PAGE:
My wife Mary has a new iPhone. Watching her use and embrace this product reminded me of the time I spent a morning with Steve Jobs.
In the late seventies, my group was creating a major software system for Apple’s next-generation computer. I was in Cupertino with my Project Manager for an early morning meeting to finalize the contract with Apple’s co-founder, Steve Jobs. We were ushered into his office late in the morning and Steve gave us 100% of his attention.
He was mesmerizing and every bit a sales showman as Ron Popeil or Billy Mays. He shared his vision for the personal computer as well as his technical philosophy.
He was excited about integrating audio technology so you could even use his new machine as your telephone.
Bandying about a light pen, a personal input device that pre-dated the mouse, he rhapsodized how for less than two dollars he could include one with every machine. “If you make a component an option, then application developers won’t incorporate it.” He didn’t believe in having optional functionality.
“An Apple computer on every desk.” He saw the personal computer ultimately as ubiquitous as the telephone. And he emphasized that telephones don’t have slots, don’t have options, and are extraordinarily easy to use. If he could have his way, his computers would have every feature standard and be easy to use.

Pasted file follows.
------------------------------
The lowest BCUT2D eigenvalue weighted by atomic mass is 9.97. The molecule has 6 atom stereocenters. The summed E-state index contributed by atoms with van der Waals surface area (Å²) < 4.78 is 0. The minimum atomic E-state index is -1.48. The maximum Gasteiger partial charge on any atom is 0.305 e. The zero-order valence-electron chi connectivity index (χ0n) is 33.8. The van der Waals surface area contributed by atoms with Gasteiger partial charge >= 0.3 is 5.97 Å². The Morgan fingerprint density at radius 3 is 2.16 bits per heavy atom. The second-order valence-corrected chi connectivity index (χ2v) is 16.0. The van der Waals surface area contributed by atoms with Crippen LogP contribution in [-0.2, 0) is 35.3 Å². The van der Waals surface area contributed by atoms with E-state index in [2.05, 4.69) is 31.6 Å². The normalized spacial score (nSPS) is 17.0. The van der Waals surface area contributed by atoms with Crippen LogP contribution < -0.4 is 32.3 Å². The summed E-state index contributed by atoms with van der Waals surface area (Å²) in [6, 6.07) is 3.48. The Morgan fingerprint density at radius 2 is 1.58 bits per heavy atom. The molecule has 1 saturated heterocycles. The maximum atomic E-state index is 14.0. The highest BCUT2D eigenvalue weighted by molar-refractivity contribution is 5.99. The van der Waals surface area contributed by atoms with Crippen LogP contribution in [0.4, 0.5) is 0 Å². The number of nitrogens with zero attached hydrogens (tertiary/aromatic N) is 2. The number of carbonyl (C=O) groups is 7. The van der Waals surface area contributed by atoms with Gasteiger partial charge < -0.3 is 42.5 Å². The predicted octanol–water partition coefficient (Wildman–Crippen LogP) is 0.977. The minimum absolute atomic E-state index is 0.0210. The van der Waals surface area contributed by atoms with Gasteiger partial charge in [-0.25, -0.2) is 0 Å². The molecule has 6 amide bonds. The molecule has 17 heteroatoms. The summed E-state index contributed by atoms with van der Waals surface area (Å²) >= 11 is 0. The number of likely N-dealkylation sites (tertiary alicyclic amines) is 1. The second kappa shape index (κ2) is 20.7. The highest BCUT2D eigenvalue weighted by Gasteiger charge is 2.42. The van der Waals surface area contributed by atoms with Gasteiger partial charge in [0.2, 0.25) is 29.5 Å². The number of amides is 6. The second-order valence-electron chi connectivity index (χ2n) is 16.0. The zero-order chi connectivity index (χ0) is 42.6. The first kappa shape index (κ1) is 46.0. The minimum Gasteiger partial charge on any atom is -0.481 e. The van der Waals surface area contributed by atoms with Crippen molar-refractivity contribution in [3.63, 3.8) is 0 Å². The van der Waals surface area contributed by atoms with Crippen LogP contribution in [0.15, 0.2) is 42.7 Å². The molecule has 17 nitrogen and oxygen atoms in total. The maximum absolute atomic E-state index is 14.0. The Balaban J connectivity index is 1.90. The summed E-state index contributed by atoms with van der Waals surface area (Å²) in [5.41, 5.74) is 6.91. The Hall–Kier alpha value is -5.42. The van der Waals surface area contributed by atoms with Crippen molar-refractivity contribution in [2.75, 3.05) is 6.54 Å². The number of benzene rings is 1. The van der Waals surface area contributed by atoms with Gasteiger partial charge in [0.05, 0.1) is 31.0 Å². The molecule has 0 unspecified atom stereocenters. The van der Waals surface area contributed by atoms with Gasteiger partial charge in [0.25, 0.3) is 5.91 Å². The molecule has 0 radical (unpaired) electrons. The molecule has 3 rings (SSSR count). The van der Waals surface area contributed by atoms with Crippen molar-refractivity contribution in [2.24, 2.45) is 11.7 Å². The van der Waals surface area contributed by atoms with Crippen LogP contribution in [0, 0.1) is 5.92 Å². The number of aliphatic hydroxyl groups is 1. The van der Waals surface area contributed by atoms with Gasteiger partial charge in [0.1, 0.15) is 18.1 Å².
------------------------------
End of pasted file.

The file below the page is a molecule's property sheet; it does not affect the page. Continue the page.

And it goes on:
Steve remained true to his vision over the years, although for many years his vision was too far ahead of the available technology. Products he had direct control over were crippled by their lack of expandability. By the 21st century, however, the technology had finally caught up with his vision.
With the iPhone, introduced in 2007, everyone can enjoy the full flowering of a vision that took shape nearly thirty years earlier. An Apple computer not on every desk, but in every pocket.
What is your company’s vision? What do you and your team visualize the company will look like in five years? In ten? In twenty? The best way to do this is through a well structured strategic planning process, including effective implementation. (For more on strategic planning, review the first two chapters I wrote in the Business Expert Guide to Small Business Success.)
If you’re interested in having a facilitated strategic planning meeting that sets your strategy and launches its implementation, give us a call.
p.s. Before I left Steve’s office I asked what he would do if our software was the main reason people ended up buying his new computer. His answer? “I’ll buy your company.” I laughed since we were twice as big as Apple. By next year Apple was bigger than us and within a couple of years an order of magnitude bigger. Apple clearly had a vision of where it was going and the leadership and implementation to get there.